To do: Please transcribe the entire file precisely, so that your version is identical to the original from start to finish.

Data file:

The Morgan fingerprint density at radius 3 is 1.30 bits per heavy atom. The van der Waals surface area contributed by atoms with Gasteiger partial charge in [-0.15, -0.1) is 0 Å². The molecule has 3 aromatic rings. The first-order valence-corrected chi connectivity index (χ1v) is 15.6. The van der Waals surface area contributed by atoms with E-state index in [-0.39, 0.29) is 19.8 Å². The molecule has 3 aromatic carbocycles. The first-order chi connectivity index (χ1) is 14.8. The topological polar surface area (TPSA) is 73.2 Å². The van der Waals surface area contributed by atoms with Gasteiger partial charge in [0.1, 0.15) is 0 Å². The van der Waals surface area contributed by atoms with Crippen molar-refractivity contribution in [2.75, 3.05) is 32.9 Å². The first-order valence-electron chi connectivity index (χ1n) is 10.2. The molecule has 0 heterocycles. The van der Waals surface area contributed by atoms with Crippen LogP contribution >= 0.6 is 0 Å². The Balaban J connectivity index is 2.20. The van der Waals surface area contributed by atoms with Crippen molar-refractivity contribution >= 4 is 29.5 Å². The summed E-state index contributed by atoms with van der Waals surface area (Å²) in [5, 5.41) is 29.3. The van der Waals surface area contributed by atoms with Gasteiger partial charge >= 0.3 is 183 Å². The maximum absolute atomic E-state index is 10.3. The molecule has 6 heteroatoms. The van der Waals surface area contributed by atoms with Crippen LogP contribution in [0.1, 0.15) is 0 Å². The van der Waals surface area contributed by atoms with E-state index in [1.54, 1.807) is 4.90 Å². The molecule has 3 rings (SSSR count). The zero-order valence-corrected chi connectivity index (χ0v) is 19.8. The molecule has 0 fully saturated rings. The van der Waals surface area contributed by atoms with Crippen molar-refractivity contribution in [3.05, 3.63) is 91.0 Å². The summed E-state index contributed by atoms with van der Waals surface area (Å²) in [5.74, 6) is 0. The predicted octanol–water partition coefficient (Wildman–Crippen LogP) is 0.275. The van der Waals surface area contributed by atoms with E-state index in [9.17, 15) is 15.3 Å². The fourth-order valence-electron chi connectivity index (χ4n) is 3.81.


The Morgan fingerprint density at radius 3 is 1.30 bits per heavy atom. The van der Waals surface area contributed by atoms with Gasteiger partial charge in [-0.15, -0.1) is 0 Å². The molecule has 3 aromatic rings. The first-order valence-corrected chi connectivity index (χ1v) is 15.6. The van der Waals surface area contributed by atoms with E-state index in [-0.39, 0.29) is 19.8 Å². The molecule has 3 aromatic carbocycles. The first-order chi connectivity index (χ1) is 14.8. The topological polar surface area (TPSA) is 73.2 Å². The van der Waals surface area contributed by atoms with Gasteiger partial charge in [0.1, 0.15) is 0 Å². The van der Waals surface area contributed by atoms with Crippen molar-refractivity contribution in [2.75, 3.05) is 32.9 Å². The first-order valence-electron chi connectivity index (χ1n) is 10.2. The molecule has 0 heterocycles. The van der Waals surface area contributed by atoms with Crippen LogP contribution >= 0.6 is 0 Å². The Balaban J connectivity index is 2.20. The van der Waals surface area contributed by atoms with Crippen molar-refractivity contribution >= 4 is 29.5 Å². The summed E-state index contributed by atoms with van der Waals surface area (Å²) in [5, 5.41) is 29.3. The van der Waals surface area contributed by atoms with Gasteiger partial charge >= 0.3 is 183 Å². The maximum absolute atomic E-state index is 10.3. The molecule has 6 heteroatoms. The van der Waals surface area contributed by atoms with Crippen LogP contribution in [0.1, 0.15) is 0 Å². The van der Waals surface area contributed by atoms with E-state index in [1.54, 1.807) is 4.90 Å². The molecule has 3 rings (SSSR count). The zero-order valence-corrected chi connectivity index (χ0v) is 19.8. The molecule has 0 fully saturated rings. The van der Waals surface area contributed by atoms with Crippen molar-refractivity contribution in [3.05, 3.63) is 91.0 Å². The summed E-state index contributed by atoms with van der Waals surface area (Å²) in [5.74, 6) is 0. The predicted octanol–water partition coefficient (Wildman–Crippen LogP) is 0.275. The van der Waals surface area contributed by atoms with E-state index in [9.17, 15) is 15.3 Å². The fourth-order valence-electron chi connectivity index (χ4n) is 3.81.